With the latest restrictions issued on indoor gatherings, more and more San Diego County businesses are taking their operations outdoors. On Saturday, several businesses in Liberty Station took their classes outside.
While business owners are adapting, they admit it has been a struggle to stay afloat.
“This is a non-profit, but I’ve put so much of myself into this,” said Steffanie Dotson, founder of San Diego Craft Collective.
“To have things shut down, I think the worst of it was not knowing what was going to happen,” Dotson said.
San Diego Craft Collective aims to teach woodwork to the community. On Saturday, Dotson was hosting a woodworking for women class right outside her normal workshop. She had to close the workshop for months and is hopeful she can continue to connect with clients outdoors.
“I think we’ll just keep rolling with the punches trying to figure things out," she said.
Liberty Station offers a lot of open space for businesses to expand outdoors. The sound of dance music rang through the parking lot outside Spark Cycle.
“Our classes filled up today within 30 seconds so that just filled me up. Hopefully, it keeps us going for the next couple of months if we stay closed,” said Stephanie Cochran, owner of Spark Cycle.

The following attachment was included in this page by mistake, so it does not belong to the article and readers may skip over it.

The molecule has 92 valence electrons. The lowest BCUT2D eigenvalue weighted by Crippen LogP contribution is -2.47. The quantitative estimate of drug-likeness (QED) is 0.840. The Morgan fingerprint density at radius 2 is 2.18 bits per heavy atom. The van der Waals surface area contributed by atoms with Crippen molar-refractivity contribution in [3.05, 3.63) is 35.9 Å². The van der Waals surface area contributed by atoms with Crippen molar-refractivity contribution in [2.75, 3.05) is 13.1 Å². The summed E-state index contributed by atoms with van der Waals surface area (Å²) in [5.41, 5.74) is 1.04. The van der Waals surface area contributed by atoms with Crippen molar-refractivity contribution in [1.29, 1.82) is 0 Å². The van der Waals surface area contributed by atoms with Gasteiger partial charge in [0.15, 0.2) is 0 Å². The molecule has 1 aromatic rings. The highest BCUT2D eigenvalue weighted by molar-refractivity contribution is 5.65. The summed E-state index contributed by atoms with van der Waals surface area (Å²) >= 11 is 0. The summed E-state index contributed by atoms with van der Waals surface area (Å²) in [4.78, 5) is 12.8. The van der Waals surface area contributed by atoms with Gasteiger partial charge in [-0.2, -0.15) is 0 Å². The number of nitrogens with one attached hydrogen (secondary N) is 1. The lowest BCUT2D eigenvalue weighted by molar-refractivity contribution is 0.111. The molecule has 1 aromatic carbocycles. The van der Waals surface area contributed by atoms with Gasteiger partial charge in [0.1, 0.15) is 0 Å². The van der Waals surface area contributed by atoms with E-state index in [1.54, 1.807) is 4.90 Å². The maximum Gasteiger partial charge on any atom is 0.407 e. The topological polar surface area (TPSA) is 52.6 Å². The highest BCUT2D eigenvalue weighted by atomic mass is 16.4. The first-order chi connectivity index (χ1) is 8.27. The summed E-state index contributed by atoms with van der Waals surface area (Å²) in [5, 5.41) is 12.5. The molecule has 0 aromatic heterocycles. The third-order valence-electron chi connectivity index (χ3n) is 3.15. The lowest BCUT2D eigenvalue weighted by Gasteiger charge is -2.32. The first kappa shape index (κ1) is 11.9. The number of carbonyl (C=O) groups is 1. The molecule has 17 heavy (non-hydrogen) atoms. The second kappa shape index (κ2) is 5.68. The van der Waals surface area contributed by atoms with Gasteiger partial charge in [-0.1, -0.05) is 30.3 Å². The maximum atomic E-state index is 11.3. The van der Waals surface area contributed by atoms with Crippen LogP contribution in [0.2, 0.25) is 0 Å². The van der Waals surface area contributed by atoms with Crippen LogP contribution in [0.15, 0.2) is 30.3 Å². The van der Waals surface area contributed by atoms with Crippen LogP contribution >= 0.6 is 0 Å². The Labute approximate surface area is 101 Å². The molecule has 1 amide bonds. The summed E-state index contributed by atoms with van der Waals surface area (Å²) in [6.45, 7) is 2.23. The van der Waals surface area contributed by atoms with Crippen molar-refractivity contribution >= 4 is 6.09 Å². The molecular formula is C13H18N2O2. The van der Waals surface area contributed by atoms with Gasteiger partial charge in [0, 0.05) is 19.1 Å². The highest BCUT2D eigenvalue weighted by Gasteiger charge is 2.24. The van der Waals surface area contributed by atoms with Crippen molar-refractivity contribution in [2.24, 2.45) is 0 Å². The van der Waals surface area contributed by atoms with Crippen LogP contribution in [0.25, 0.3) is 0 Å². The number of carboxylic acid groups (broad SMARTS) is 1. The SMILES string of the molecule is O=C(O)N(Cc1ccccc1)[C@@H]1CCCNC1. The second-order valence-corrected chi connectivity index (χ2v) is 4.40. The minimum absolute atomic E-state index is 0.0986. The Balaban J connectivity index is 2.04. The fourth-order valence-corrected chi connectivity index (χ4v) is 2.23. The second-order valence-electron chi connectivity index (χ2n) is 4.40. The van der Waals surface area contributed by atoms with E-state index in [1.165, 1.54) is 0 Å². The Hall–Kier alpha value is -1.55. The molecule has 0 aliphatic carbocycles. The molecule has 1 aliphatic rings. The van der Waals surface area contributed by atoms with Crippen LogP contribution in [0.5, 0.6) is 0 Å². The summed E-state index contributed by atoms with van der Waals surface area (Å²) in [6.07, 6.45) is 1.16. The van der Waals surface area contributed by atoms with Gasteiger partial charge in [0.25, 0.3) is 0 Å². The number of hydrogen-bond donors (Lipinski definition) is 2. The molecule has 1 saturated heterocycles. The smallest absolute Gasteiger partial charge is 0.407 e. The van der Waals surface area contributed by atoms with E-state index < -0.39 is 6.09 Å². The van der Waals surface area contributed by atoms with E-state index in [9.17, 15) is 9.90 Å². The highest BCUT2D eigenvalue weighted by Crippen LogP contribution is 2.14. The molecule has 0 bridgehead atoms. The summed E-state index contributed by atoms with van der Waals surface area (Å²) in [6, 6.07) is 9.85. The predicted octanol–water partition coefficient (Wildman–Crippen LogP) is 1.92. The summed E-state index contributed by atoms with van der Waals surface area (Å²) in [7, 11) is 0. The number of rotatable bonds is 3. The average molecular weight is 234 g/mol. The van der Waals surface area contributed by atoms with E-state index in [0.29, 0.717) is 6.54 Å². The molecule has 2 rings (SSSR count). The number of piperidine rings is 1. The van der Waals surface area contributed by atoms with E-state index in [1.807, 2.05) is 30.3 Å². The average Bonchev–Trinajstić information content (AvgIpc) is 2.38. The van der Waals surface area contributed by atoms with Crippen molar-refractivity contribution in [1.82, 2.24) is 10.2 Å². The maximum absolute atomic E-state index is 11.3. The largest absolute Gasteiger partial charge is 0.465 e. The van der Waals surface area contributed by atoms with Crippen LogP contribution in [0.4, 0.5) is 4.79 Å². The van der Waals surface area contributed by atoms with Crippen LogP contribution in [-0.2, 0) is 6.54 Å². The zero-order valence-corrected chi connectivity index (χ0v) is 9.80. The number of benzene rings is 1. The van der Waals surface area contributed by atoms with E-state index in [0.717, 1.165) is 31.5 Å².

Cochran’s indoor studio reopened last month, but she was forced to shut down after an employee tested for COVID-19. The uncertainty of the pandemic has caused financial and mental stress on business owners like Cochran.
“The hardest part is on my employees, having to let them go, asking them to come back and not knowing whether to file for unemployment or not. That’s been the trickiest and the hardest on me personally," Cochran said.
She’s hoping normal operations can resume within the next couple of months if the State of California allows it. As she watched her instructors lead an outdoor class, Cochran was optimistic.
“Right now, the energy is amazing and we just want to go out with a bang,” Cochran said.
From ballet to yoga, the space in Liberty Station has allowed businesses to keep taking clients.
“It was truly scary, to be honest. It was something we never experienced,” said Beth Belkin, manager at Yoga Six.
Belkin’s studio briefly reopened before indoor businesses were restricted for a second time.
“We’re disappointed. We definitely followed every safety protocol,” Belkin said.
She says no one who went to her studio has reported being sick.
“This has been exhausting, but this is part of the practice of yoga: being in the moment, being present, being agile and able to quickly adapt to the situation,” Belkin said.
Besides San Diego, several other cities in the county have passed ordinances to help businesses expand outdoor operations including, Coronado, Poway, Chula Vista, and Vista.